European Union leaders are holding their first ever energy summit today (4 February) but the policy agenda looks likely to take a backseat to pressing issues such as Egypt and the eurozone debt crisis.
"Much of the meeting's agenda strays away from the prepared conclusions to talk about economics and foreign relations, apparently without leaders recognising the link," said Jason Anderson, spokesman for the World Wildlife Fund.
"It is essential for Europe to reduce our dependence on expensive, polluting, insecure energy sources."
EU leaders' attentions however, seem focused elsewhere.
Egypt and the euro
With Egypt, differences over how to balance the EU's goals of stability and democratic change look likely to be papered over with talk of an "orderly transition" of power.
Northern member states are thought to lean more towards the "change" part of the equation, southern countries to "stability". But both positions could be overtaken by events.
Intense discussions are also expected over how to make the European Financial Stability Facility more effective, and how to free up the €440 billion of funds that are available to member states. Results though, may be inconclusive.
Divisive energy issues such as how to meet – and measure – the EU's lagging efficiency targets have been kicked some distance into the future.
A copy of the summit's draft conclusions text seen by EURACTIV says only that a review of the goal of increasing energy efficiency by 20% on 1990 levels by 2020 will take place by 2013.
EU diplomats say that behind the scenes, there is disagreement about how accurate and appropriate the Commission's 'Primes energy model system' is for measuring progress towards the target.
States such as Denmark are enthusiastic about making the efficiency goals binding, but the 'Primes' system depends on predictions of future energy supply and demand that are easily contested.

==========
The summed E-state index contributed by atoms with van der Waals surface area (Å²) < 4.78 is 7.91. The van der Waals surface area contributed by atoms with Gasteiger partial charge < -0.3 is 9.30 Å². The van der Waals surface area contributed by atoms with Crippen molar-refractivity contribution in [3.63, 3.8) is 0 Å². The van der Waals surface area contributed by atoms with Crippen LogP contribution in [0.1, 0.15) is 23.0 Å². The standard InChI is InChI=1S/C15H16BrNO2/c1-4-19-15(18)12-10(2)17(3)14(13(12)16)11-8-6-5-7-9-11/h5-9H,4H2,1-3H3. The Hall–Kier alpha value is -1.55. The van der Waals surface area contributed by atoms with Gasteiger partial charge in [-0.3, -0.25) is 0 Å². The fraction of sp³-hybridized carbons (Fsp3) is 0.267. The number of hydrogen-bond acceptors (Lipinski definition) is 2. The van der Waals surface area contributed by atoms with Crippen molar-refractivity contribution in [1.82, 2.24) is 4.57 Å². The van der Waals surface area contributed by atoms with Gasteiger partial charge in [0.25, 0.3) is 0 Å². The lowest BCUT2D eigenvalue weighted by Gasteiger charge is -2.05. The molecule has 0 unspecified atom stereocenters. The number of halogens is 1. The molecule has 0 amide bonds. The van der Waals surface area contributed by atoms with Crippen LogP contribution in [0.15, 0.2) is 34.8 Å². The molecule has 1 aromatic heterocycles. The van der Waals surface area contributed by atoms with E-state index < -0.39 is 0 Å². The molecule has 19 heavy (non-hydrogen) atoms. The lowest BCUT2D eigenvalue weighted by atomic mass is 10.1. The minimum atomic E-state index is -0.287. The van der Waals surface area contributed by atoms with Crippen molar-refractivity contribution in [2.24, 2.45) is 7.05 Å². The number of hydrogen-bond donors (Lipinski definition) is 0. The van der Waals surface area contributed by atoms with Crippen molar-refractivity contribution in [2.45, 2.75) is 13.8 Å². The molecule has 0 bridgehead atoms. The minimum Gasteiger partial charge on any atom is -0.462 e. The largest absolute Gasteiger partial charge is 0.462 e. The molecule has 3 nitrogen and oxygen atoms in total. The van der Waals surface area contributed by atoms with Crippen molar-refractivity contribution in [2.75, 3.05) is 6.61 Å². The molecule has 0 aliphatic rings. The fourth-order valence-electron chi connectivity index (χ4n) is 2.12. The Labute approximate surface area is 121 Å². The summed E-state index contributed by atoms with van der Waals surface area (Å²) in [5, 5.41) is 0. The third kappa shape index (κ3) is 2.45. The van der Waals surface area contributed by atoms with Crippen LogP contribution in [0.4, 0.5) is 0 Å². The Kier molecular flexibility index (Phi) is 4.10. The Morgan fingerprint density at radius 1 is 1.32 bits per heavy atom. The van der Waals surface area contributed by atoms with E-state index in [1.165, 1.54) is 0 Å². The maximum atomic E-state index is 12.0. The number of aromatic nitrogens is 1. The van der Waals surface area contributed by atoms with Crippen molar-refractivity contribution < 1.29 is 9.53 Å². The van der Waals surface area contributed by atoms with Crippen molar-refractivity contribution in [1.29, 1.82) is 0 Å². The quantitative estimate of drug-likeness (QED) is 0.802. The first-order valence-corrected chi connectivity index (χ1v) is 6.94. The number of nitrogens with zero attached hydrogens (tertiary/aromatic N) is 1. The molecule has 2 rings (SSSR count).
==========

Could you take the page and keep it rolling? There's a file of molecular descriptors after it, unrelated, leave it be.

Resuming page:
Even so, the summit's draft conclusions maintain that the 2020 targets "must be delivered" and require member states to take account of them in public procurement for new buildings and services from 2012.
No 'energy islands' after 2015
Agreement has been reached that funding for €1 trillion of energy infrastructure investments identified by EU Energy Commissioner Günther Oettinger will come mostly from the market, with some costs being recouped by feed-in tariffs paid to renewable energy suppliers.
But some limited public funding will be made available for security, solidarity or supply-related projects, in order to leverage private investment. In the UK, for example, this would allow public funding for offshore North Sea electricity grids.
The Commission has also been asked to table new initiatives on "smart grids" that can easily transfer wind power to windless areas, and solar power to cloudier regions.
In deference to fears expressed by so-called "energy islands" – such as the Baltic states, Malta and Cyprus – the text pledges that: "No member state should remain isolated from the European gas and electricity networks after 2015 or see its energy security jeopardised by lack of the appropriate connections."
North-South gas corridor
Energy security will also have been on the agenda at a dinner hosted by European Commission President José Manuel Barroso last night (3 February).
The meeting was intended to push leaders of six eastern European states – Poland, the Czech Republic, Slovakia, Hungary, Romania and Bulgaria – into cooperating on a North-South gas corridor that would provide better power grid connections, free fuel transits, and sectoral harmonisation.
In addition, the summit text asks the Commission to submit a communication on energy security by June.
A full internal energy market, the document says, should be completed by 2014.
To meet the EU's ambition for an 80-95% reduction in greenhouse gas emissions by 2050, there is one rallying call – for "a revolution in energy systems which must start now".
But in accord with the limited scope of proposals that member states seem ready to countenance at a time of economic and political upheaval, the only concrete measure proposed is that "due consideration" be given to "fixing intermediary stages" along the way.
The ongoing debate about efficiency targets suggests that even this, in due course, is likely to be contested.